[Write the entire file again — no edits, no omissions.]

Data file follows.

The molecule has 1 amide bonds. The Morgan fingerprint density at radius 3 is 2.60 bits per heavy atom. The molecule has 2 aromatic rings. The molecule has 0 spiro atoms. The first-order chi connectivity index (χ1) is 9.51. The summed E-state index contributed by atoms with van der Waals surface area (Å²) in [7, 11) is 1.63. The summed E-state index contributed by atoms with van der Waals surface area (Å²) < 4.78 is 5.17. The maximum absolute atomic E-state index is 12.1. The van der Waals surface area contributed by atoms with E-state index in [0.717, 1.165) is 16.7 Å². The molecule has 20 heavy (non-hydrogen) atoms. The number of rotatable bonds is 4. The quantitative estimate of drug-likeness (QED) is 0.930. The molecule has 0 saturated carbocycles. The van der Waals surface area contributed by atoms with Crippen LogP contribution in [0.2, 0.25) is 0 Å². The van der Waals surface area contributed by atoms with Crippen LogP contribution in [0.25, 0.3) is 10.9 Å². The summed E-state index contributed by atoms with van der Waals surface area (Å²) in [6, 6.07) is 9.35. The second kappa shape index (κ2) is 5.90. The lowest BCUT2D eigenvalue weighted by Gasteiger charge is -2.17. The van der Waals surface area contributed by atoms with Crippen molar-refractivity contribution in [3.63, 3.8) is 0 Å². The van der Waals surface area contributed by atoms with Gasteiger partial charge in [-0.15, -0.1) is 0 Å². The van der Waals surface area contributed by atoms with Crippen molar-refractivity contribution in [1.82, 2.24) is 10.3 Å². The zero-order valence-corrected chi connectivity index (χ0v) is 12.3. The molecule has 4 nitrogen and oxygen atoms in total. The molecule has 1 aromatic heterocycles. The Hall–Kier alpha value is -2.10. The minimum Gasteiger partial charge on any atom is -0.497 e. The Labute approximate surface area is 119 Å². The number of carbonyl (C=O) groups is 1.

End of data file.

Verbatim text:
The molecule has 1 amide bonds. The Morgan fingerprint density at radius 3 is 2.60 bits per heavy atom. The molecule has 2 aromatic rings. The molecule has 0 spiro atoms. The first-order chi connectivity index (χ1) is 9.51. The summed E-state index contributed by atoms with van der Waals surface area (Å²) in [7, 11) is 1.63. The summed E-state index contributed by atoms with van der Waals surface area (Å²) < 4.78 is 5.17. The maximum absolute atomic E-state index is 12.1. The van der Waals surface area contributed by atoms with E-state index in [0.717, 1.165) is 16.7 Å². The molecule has 20 heavy (non-hydrogen) atoms. The number of rotatable bonds is 4. The quantitative estimate of drug-likeness (QED) is 0.930. The molecule has 0 saturated carbocycles. The van der Waals surface area contributed by atoms with Crippen LogP contribution in [0.2, 0.25) is 0 Å². The van der Waals surface area contributed by atoms with Crippen LogP contribution in [0.25, 0.3) is 10.9 Å². The summed E-state index contributed by atoms with van der Waals surface area (Å²) in [6, 6.07) is 9.35. The second kappa shape index (κ2) is 5.90. The lowest BCUT2D eigenvalue weighted by Gasteiger charge is -2.17. The van der Waals surface area contributed by atoms with Crippen molar-refractivity contribution in [3.63, 3.8) is 0 Å². The van der Waals surface area contributed by atoms with Gasteiger partial charge in [-0.15, -0.1) is 0 Å². The van der Waals surface area contributed by atoms with Crippen molar-refractivity contribution in [1.82, 2.24) is 10.3 Å². The zero-order valence-corrected chi connectivity index (χ0v) is 12.3. The molecule has 4 nitrogen and oxygen atoms in total. The molecule has 1 aromatic heterocycles. The Hall–Kier alpha value is -2.10. The minimum Gasteiger partial charge on any atom is -0.497 e. The Labute approximate surface area is 119 Å². The number of carbonyl (C=O) groups is 1.